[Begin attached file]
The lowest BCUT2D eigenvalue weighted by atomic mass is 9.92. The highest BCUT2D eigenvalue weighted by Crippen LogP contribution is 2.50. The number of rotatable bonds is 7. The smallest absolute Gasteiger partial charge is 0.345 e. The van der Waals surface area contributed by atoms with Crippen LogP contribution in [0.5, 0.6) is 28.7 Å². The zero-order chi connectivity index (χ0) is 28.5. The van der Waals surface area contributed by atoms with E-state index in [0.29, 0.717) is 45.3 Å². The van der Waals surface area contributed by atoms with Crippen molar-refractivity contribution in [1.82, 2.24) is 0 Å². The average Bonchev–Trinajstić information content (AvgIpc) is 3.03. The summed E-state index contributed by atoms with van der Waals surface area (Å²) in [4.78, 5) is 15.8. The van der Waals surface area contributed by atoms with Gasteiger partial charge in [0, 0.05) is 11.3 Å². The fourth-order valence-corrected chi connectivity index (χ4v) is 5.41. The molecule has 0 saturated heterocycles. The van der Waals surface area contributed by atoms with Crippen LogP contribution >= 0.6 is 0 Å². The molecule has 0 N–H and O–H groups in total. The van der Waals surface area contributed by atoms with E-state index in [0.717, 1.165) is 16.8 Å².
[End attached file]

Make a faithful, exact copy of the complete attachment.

The lowest BCUT2D eigenvalue weighted by atomic mass is 9.92. The highest BCUT2D eigenvalue weighted by Crippen LogP contribution is 2.50. The number of rotatable bonds is 7. The smallest absolute Gasteiger partial charge is 0.345 e. The van der Waals surface area contributed by atoms with Crippen LogP contribution in [0.5, 0.6) is 28.7 Å². The zero-order chi connectivity index (χ0) is 28.5. The van der Waals surface area contributed by atoms with E-state index in [0.29, 0.717) is 45.3 Å². The van der Waals surface area contributed by atoms with Crippen molar-refractivity contribution in [1.82, 2.24) is 0 Å². The average Bonchev–Trinajstić information content (AvgIpc) is 3.03. The summed E-state index contributed by atoms with van der Waals surface area (Å²) in [4.78, 5) is 15.8. The van der Waals surface area contributed by atoms with Gasteiger partial charge in [0, 0.05) is 11.3 Å². The fourth-order valence-corrected chi connectivity index (χ4v) is 5.41. The molecule has 0 saturated heterocycles. The van der Waals surface area contributed by atoms with Crippen LogP contribution >= 0.6 is 0 Å². The molecule has 0 N–H and O–H groups in total. The van der Waals surface area contributed by atoms with E-state index in [0.717, 1.165) is 16.8 Å².